The work has been done in collaboration with Mohammad Tayarani, former postdoc of mine that recently obtained a fellowship at the University of Hertfordshire, and Anna Esposito, one of my very first mentors and longtime friend and colleague. Mohammad has developed a new feature selection approach that allows one to spot the features (physical measurements we extract from fillers) most likely to account for personality. Anna has contributed with her deep knowledge of speech processing and her major experience in interdisciplinary work between Computing Science and Psychology. The IEEE Transactions on Affective Computing are in the top 5% of the Scimago Ranking and have an impact factor of 6.28.
I have published a new article that analyses the preferences of roughly 5,000 prospective students attending one of the Open Days organised by the University of Glasgow:
The full citation of the paper is as follows: A.Vinciarelli, W.Riviera, F.Dalmasso, S.Raue, C.Abeyratna, “What Do Prospective Students Want? An Observational Study of Preferences About Subject of Study in Higher Education“, in “Innovations in Big Data Mining and Embedded Knowledge”, A.Esposito, A.M.Esposito, L.C.Jain (eds.), pp 83-97.
The article has been written in collaboration with Bizvento, a start-up founded by a few students of the School of Computing Science of our University, audit was supported by The Data Lab. It is the very first time I write a paper with a sociological slant (it was a chance for me to read some sociological literature about the relationship between family condition and education level that people attain). In parallel, it was an interesting exercise on how much information can be obtained by crossing multiple publicly available repositories and data.
I am having the great pleasure of attending WIRN (Italian Neural Network Workshops) where I have been given the chance to give a keynote talk. The workshop gathers experts on Artificial Intelligence from all over Italy (and the rest of the world) to discuss about the latest advances in machine learning and similar technologies. For me it is a chance to have interesting discussions with the members of a vibrant community and, most important, to meet a lot of talented young researchers that do their first steps in the friendly environment that WIRN provides. This year, my talk has been on attachment and its relationship with Artificial Intelligence (the problem is to automatically diagnose the attachment condition of a child) and Human Computer Interaction (the problem is to find traces of the attachment condition in the way children interact with software).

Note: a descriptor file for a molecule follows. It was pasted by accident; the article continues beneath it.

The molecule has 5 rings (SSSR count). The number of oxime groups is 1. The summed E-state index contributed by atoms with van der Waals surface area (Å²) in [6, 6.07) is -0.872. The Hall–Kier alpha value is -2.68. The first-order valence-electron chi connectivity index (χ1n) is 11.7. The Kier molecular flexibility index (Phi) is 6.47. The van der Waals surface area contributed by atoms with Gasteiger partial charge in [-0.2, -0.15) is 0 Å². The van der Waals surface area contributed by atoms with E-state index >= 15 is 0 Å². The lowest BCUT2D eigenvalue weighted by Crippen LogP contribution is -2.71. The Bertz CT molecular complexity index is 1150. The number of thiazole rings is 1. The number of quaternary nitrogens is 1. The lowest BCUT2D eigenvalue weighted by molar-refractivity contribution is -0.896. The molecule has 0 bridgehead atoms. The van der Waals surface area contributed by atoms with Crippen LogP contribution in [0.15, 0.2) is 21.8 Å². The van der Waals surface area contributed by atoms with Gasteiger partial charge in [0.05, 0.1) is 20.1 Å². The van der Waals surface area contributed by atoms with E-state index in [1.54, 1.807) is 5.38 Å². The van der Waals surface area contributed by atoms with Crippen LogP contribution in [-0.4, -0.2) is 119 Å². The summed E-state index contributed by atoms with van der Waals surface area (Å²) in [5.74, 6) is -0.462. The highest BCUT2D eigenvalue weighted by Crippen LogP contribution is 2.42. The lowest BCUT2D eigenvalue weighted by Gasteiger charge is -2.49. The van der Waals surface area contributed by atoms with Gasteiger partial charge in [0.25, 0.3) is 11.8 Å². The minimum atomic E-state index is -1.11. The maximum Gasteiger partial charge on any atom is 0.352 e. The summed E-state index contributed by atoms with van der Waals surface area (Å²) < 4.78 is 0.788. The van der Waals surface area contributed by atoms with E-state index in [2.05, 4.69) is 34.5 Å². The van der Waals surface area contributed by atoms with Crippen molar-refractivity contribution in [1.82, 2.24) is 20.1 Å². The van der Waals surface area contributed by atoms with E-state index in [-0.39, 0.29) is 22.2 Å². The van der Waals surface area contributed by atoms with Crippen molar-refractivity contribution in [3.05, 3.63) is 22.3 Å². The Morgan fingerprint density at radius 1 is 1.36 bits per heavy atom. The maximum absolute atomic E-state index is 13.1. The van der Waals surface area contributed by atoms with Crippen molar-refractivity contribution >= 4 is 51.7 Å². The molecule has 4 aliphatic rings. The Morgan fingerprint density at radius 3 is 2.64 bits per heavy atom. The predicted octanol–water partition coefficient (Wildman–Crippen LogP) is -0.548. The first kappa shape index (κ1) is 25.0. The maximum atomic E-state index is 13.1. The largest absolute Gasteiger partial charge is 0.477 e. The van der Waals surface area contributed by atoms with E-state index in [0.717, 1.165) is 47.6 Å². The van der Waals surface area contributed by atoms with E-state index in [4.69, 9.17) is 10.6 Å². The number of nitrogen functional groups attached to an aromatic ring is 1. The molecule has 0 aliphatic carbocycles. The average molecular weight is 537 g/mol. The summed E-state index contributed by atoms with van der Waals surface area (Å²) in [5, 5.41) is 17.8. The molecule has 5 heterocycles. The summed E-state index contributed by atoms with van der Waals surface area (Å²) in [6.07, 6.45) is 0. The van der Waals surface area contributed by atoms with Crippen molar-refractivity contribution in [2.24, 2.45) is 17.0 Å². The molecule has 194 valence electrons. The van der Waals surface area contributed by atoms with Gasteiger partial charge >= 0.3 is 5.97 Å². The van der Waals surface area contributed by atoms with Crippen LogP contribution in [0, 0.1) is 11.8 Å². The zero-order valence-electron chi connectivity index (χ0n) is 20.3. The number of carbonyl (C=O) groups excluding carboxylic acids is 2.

According to Arnet Miner, the search engine supported by the Chinese Government, I am one of the top 100 researchers in Multimedia in the decade 2007-2017. According to the message they sent me (see below), this results from the analysis of 230 millions of documents collected over 368,402 venues.
Dear Alessandro Vinciarelli,
We are pleased to inform you that you have been recognized as a Most Influential Scholar for your outstanding and vibrant contributions to the field of Multimedia. Congratulations!